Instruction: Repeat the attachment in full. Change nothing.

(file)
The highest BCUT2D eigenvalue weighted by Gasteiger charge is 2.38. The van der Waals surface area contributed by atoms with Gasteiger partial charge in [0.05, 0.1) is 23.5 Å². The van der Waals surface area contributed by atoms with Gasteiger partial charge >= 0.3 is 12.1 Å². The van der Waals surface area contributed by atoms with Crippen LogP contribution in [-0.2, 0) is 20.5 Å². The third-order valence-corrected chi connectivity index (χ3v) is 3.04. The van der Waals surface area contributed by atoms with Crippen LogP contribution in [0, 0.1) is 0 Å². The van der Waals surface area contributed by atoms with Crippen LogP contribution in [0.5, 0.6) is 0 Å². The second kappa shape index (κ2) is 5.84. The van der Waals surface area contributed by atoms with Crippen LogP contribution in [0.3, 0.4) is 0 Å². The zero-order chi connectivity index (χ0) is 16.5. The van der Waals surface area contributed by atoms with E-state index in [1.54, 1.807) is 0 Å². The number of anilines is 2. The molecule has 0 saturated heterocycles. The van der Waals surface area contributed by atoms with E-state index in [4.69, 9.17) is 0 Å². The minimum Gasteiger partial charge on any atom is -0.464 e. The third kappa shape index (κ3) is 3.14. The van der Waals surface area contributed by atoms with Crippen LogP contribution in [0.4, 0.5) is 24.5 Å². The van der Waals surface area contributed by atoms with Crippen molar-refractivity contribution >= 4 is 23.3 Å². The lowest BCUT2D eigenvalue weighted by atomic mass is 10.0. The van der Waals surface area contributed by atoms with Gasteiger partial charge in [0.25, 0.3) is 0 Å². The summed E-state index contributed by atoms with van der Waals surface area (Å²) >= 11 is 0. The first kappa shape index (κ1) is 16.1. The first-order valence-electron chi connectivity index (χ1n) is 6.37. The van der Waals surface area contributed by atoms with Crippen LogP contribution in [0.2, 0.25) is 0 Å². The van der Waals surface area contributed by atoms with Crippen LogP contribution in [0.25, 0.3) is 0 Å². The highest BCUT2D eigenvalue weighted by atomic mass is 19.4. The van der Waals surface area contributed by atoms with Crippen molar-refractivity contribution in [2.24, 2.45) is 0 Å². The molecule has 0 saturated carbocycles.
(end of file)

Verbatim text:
The highest BCUT2D eigenvalue weighted by Gasteiger charge is 2.38. The van der Waals surface area contributed by atoms with Gasteiger partial charge in [0.05, 0.1) is 23.5 Å². The van der Waals surface area contributed by atoms with Gasteiger partial charge >= 0.3 is 12.1 Å². The van der Waals surface area contributed by atoms with Crippen LogP contribution in [-0.2, 0) is 20.5 Å². The third-order valence-corrected chi connectivity index (χ3v) is 3.04. The van der Waals surface area contributed by atoms with Crippen LogP contribution in [0, 0.1) is 0 Å². The van der Waals surface area contributed by atoms with Crippen LogP contribution in [0.5, 0.6) is 0 Å². The second kappa shape index (κ2) is 5.84. The van der Waals surface area contributed by atoms with Crippen LogP contribution in [0.3, 0.4) is 0 Å². The zero-order chi connectivity index (χ0) is 16.5. The van der Waals surface area contributed by atoms with E-state index in [1.54, 1.807) is 0 Å². The number of anilines is 2. The molecule has 0 saturated heterocycles. The van der Waals surface area contributed by atoms with E-state index in [4.69, 9.17) is 0 Å². The minimum Gasteiger partial charge on any atom is -0.464 e. The third kappa shape index (κ3) is 3.14. The van der Waals surface area contributed by atoms with Crippen LogP contribution in [0.4, 0.5) is 24.5 Å². The van der Waals surface area contributed by atoms with Crippen molar-refractivity contribution >= 4 is 23.3 Å². The lowest BCUT2D eigenvalue weighted by atomic mass is 10.0. The van der Waals surface area contributed by atoms with Gasteiger partial charge in [0.25, 0.3) is 0 Å². The summed E-state index contributed by atoms with van der Waals surface area (Å²) >= 11 is 0. The first kappa shape index (κ1) is 16.1. The first-order valence-electron chi connectivity index (χ1n) is 6.37. The van der Waals surface area contributed by atoms with Crippen LogP contribution in [0.2, 0.25) is 0 Å². The van der Waals surface area contributed by atoms with Crippen LogP contribution in [0.25, 0.3) is 0 Å². The highest BCUT2D eigenvalue weighted by atomic mass is 19.4. The van der Waals surface area contributed by atoms with Crippen molar-refractivity contribution in [2.24, 2.45) is 0 Å². The molecule has 0 saturated carbocycles.